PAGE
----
Framework & Principles

This section contains principles to promote good corporate governance and counter corruption. The documents concerned were compiled by a number of key international organisations and because the respective organisations work(ed) either closely together, or have based their principles on those of other organisations, some overlaps do occur.  For more information on the organisations mentioned in this section, consult the Global Organisations page.


The Organisation for Economic Co-operation and Development (OECD) developed its Principles of Corporate Governance in conjunction with national governments, other relevant international organisations and the private sector. The document contains a set of corporate governance standards and guidelines. The text is split into principles and annotations to these principles. It contains chapters on “disclosure and transparency”, offers non-binding standards and good practices, as well as guidance on implementation which can be adapted to the specific circumstances of individual countries and regions. 

Transparency International

The Transparency International Business Principles for Countering Bribery reacts to the needs of companies to have effective systems against bribery in place. The approach ranges from internal policies and practices, to how to deal with business partners and the supply chain. The content is offered in a pragmatic way and promotes good practice. The Business Principles are intended for use by enterprises both as a tool that reflects good anti-bribery practice and for benchmarking an enterprise’s own practices. They can be used as a starting point for assessing or developing practice, but also assist enterprises in implementing or reviewing their anti-bribery programmes. The guide focuses on bribery and not corruption in general. TI also developed a six step practical guideline to better implement these principles.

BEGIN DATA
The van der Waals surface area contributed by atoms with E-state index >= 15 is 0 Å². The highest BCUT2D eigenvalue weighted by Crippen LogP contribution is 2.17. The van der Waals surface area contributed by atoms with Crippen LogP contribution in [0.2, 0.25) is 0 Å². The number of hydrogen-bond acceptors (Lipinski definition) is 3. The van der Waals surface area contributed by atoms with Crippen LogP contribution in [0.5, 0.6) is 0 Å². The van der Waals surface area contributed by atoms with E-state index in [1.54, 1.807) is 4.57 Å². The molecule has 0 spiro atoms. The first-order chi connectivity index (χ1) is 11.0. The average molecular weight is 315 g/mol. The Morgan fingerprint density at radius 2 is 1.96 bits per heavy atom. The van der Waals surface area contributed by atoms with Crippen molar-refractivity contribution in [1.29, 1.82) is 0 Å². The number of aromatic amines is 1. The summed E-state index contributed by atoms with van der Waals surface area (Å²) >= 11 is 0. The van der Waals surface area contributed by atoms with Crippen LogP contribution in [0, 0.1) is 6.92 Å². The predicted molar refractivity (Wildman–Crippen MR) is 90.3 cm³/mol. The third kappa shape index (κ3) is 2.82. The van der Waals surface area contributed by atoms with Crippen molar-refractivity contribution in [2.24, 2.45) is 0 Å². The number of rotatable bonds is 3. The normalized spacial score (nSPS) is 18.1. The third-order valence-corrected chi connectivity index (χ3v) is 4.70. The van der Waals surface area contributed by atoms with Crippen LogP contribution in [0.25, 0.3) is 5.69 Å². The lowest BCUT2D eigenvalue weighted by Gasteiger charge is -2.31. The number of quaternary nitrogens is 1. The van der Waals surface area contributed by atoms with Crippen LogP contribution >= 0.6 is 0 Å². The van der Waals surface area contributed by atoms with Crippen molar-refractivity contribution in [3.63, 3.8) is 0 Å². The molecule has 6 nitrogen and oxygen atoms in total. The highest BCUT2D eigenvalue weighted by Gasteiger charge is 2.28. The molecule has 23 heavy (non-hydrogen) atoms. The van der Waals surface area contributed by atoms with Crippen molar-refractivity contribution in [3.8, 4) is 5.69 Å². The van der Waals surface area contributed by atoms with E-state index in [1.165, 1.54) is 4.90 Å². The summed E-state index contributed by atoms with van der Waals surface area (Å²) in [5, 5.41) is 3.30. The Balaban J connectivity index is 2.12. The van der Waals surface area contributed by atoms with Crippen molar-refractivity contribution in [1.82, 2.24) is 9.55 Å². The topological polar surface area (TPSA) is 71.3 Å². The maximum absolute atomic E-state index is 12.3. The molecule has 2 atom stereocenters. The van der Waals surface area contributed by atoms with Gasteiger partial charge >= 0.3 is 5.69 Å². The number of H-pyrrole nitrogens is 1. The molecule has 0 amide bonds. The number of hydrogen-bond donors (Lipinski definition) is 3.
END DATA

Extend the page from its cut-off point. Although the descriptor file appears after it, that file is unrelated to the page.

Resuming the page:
In addition, TI has elaborated these Business Principles for Small and Medium Enterprises (SMEs) including a Guidance Document.


The World Economic Forum’s Partnering Against Corruption - Principles for Countering Bribery (“PACI Principles”) were derived from Transparency International’s Business Principles for Countering Bribery (see section above). They are intended to assist enterprises in eliminating bribery, to demonstrate their commitment to countering bribery and to make a positive contribution to improving business standards of integrity, transparency and accountability wherever they operate. The PACI Principles commit signatory companies to two basic actions: the adoption of a zero tolerance policy on bribery and the development of a practical and effective internal programme for implementing that policy. The document comprises principles, information on how to develop a programme to counter bribery, scope and guidelines for the programme as well as requirements to implement it.

International Chamber of Commerce

The 2005 edition of the ICC Rules of Conduct and Recommendations to Combat Extortion and Bribery consists of three parts: Part I contains substantive rules and implementation procedures for voluntary application by enterprises; Part II sets forth follow-up activities by the ICC  Commission on Anti-Corruption for the promotion of the Rules of Conduct; Part III covers the work of the ICC Commission on Anti-Corruption with international organisations and national governments to strengthen the legal and administrative framework to combat bribery and extortion.

UN Global Compact, IBLF & Transparency International

Business Against Corruption (BAC) - A framework for action - Implementation of the 10th UN Global Compact Principle against corruption is a joint publication by the UN Global Compact, the International Business Leaders Forum (IBLF) and Transparency International. The document focuses on practical steps to fight corruption for the internal, external and collective use of corporations. These steps are based on the 10th Principle of the UN Global Compact: “Businesses should work against corruption in all its forms, including extortion and bribery.” They also take into account the OECD Guidelines, approaches of the ICC and Transparency International’s six steps process to counter bribery, mentioned earlier in this section.